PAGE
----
The belief, in popular Christian practice, that a measurement representing a holy personage or object could embody the divinity of its original model dates back to the Middle Ages (cf. Ettlinger, p. 109, and Jacoby, passim). Other talismanic measurements were the wounds of Christ, Christ’s or the Virgin’s feet, the height of the Cross, of Mary, Mary’s tomb, or the length of the nails used in the Crucifixion. The origin of these magic measurements lay in pilgrimages to Jerusalem, where pilgrims would measure, for example, the Holy Sepulchre, and the “measuring tape” itself became a treasured talisman; such tapes or strings were soon enough sold to pilgrims to bring home as souvenirs (cf. Jacoby, pp. 190 and 193; and see p. 34, no. 76, in Ettlinger’s typescript catalogue of the Hildburgh collection of amulets). Similarly, other holy measurements drew their initial power from the physical touching of the piece of textile or document to the relic, but fairly quickly the measurement itself, produced in manuscript or reproduced through print, took on its own life and became a tangible and potent symbol of Divine power. For the Length of Christ, an accretion of prayers and formulae (whose sources are analysed by Jacoby) gradually became associated with the measuring strip, evolving, in the German-speaking lands, into a standard text, here translated into French. (In Italy, pictorial strips, illustrated with woodcuts, were also produced; there are three framed examples in the Museo della Sindone in Turin.) The reference to Clement VIII in the title is fictive (he reigned from 1592 to 1605), but it appears true that earlier “Holy Lengths” of Christ were longer (approximately 208 cm.), apparently having been based on the Sepulchre instead of the height of Christ; one scholar suggested that this changed after a discovery in 1684 of a stone found in the tomb of the crusader Godefroy de Bouillon, taken to be the stone upon which Christ’s body was lain. The present example is slightly longer than usual because of the blank spaces preserved between the printed panels.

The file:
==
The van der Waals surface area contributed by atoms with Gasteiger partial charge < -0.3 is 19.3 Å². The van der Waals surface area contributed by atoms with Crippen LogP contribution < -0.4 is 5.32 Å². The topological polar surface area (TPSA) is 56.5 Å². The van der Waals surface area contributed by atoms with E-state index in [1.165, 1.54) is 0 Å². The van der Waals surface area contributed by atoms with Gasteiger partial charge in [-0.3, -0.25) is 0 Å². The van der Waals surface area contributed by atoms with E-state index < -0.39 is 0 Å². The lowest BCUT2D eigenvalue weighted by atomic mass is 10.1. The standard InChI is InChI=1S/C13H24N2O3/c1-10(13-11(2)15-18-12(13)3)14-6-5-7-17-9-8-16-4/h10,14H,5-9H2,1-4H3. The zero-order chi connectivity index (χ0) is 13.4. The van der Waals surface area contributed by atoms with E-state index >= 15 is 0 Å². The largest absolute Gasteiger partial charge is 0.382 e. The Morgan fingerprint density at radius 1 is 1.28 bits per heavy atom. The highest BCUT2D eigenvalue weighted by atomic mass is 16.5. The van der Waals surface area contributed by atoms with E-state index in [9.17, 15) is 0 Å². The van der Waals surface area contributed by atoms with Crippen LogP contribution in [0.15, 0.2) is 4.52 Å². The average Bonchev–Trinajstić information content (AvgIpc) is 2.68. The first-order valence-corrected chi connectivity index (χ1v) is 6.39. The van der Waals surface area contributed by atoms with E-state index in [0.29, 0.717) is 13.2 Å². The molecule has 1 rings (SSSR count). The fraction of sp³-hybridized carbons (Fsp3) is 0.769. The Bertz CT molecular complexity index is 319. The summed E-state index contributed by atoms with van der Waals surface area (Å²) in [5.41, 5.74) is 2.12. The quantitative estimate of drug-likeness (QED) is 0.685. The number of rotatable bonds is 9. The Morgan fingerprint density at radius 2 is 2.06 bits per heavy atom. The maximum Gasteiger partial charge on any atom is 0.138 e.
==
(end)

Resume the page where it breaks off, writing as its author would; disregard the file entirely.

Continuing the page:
“Unlike handwritten amulets, which had been custom-produced like manuscript books, paper amulets could be printed on speculation, at a low unit cost. Paper amulets were printed in press runs from a few hundred to a few thousand in expectation of meeting a robust market demand, though they were inherently ephemeral and thus survive in meager numbers, if at all” (Skemer, Magic Writ, p. 145). Indeed, in spite of the prevalance of these rolls, or because of it, and thanks to their ephemeral and fragile nature, very few examples survive. The only extant leaf from a 15th century Length of Christ is held by the Morgan Library (Orazione della misura di Cristo: ISTC io000title). The Hildburgh collection of amulets at the Wellcome Library preserves an example in German (catalogue no. 74, pp. 33-34), without place or printer, dated by Ettlinger ca. 1700; and a roll dated 1755, also in German, and printed, like ours, in Cologne (with no printer’s name) appeared recently in the trade.